Analysts responded with enthusiasm to the "sensational" news of a turnaround at DaimlerChrysler's U.S. arm.
Light at the end of the tunnel for Daimler/Chrysler shareholders
Auto giant DaimlerChrysler AG on Wednesday said its U.S. arm, Chrysler Corp., would report slightly positive operating results for the first quarter, marking its return to profit after eighteen months in the red. In the first quarter of 2001, the unit incurred a loss of 1.4 billion euro.
But Jürgen Schrempp, chief executive of the Stuttgart-based group, faced calls for his resignation from angry shareholders at the annual general meeting in Berlin. Shareholder representatives charged that Schrempp's concept of a global corporation had been a failure.
Schrempp issued a plea for patience, saying the group had made a good start to 2002.
Although the jewel in its crown, luxury car maker Mercedes-Benz, had seen a slight decline in unit sales, this had been partly offset by a stronger-than-expected rise in sales of the Mercedes/Smart compact cars.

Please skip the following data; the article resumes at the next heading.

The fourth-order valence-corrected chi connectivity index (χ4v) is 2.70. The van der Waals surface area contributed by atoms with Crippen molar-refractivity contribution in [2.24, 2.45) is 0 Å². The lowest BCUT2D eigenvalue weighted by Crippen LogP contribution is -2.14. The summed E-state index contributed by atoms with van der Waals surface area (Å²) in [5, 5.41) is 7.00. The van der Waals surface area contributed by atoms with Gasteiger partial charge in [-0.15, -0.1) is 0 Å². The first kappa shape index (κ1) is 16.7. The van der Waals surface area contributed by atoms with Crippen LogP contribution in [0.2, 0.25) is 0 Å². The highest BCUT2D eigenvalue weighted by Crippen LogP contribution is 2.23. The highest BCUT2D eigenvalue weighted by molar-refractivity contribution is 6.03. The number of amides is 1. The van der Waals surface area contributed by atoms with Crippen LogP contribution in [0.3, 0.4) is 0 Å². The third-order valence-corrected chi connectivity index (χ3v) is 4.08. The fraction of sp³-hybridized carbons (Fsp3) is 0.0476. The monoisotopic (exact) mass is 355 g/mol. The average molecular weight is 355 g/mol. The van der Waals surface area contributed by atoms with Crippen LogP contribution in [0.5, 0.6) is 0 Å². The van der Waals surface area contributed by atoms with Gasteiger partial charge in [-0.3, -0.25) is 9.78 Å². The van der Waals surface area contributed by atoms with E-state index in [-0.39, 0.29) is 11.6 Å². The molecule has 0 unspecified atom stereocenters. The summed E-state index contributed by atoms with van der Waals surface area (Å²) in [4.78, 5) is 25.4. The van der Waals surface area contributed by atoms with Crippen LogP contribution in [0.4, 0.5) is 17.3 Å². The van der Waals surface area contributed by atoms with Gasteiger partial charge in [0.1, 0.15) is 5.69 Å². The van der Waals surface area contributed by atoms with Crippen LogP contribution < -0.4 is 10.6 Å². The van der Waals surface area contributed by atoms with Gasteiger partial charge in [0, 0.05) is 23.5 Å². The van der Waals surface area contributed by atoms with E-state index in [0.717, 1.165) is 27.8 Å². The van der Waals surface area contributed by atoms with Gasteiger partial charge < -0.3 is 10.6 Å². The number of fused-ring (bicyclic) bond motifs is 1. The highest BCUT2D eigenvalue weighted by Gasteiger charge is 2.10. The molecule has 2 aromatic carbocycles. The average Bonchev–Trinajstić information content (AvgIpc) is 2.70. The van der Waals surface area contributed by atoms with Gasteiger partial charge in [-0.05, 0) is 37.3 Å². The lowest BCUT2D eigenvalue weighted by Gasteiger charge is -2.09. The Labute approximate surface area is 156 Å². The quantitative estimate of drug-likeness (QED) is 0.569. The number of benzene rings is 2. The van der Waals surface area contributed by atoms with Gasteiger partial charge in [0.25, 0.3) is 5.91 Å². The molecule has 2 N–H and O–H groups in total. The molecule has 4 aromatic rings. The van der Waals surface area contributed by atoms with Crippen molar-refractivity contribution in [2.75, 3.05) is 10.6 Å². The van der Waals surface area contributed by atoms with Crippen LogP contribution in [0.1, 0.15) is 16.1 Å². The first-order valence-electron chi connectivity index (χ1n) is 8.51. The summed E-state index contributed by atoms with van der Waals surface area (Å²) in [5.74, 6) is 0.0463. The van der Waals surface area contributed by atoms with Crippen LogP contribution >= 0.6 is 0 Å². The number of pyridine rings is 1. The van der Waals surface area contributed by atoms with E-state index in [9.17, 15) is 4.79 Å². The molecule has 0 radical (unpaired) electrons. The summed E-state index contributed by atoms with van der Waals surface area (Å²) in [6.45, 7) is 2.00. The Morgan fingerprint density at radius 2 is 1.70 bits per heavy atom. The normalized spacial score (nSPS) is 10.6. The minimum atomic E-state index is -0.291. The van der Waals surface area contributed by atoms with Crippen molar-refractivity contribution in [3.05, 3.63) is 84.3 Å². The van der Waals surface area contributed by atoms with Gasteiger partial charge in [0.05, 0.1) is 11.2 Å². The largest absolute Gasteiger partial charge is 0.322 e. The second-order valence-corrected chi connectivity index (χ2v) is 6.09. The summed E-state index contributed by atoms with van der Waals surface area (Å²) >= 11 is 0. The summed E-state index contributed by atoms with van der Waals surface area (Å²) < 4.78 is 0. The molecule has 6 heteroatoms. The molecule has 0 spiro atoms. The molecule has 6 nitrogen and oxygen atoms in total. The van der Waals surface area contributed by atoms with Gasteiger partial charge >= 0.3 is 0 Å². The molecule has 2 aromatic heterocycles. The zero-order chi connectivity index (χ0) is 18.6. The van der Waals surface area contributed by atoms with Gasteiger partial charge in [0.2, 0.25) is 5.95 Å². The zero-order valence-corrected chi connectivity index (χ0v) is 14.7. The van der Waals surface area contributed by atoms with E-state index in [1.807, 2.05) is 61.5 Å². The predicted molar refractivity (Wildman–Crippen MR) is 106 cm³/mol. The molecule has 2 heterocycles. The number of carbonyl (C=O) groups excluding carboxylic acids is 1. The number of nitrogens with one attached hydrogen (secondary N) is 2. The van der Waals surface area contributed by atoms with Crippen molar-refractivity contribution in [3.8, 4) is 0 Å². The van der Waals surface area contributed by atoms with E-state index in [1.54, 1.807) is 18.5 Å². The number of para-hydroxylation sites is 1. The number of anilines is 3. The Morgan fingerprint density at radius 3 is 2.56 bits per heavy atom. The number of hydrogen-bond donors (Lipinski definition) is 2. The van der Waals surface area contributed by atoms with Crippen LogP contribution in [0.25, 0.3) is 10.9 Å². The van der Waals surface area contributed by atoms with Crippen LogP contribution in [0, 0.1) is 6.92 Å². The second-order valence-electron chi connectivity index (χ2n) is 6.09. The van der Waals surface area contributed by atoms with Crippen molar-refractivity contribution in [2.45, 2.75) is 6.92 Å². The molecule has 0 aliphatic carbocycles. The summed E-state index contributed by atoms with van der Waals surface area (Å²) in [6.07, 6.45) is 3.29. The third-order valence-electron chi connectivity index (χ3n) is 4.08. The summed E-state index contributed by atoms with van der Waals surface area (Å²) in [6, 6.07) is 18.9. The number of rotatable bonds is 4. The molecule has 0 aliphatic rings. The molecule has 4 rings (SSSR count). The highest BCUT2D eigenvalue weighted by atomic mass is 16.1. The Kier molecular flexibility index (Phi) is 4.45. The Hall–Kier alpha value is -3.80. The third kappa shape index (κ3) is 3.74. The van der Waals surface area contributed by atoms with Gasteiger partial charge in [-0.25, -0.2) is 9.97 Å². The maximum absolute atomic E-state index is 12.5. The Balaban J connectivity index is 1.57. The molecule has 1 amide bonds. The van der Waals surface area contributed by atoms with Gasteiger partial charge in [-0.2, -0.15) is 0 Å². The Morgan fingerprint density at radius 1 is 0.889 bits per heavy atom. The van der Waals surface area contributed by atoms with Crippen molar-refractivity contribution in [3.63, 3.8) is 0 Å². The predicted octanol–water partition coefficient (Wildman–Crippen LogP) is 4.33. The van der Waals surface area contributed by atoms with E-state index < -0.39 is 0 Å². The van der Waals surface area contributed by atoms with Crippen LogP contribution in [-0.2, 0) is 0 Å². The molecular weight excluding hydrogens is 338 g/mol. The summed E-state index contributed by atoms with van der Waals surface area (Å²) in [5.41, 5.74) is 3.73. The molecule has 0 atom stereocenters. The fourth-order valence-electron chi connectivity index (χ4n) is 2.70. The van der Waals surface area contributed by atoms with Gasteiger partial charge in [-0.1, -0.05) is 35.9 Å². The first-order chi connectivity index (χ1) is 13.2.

The DaimlerChrysler chief further angered shareholders by failing to provide a precise forecast for the group's full-year result. He did no more than repeat a statement that he first made in February, forecasting that operating earnings in 2002 would be "significantly more than" 2.6 billion euro.
But analysts preferred to focus on the good news from the U.S. "What they said about Chrysler amounts to a minor sensation, in my view," said Jürgen Pieper at Bankhaus Metzler.
The welcome from Michael Raab at Sal. Oppenheim was more cautious. "One swallow does not make a summer," he warned, but he conceded that the news did mark a strong upturn in the fortunes of the U.S. problem child.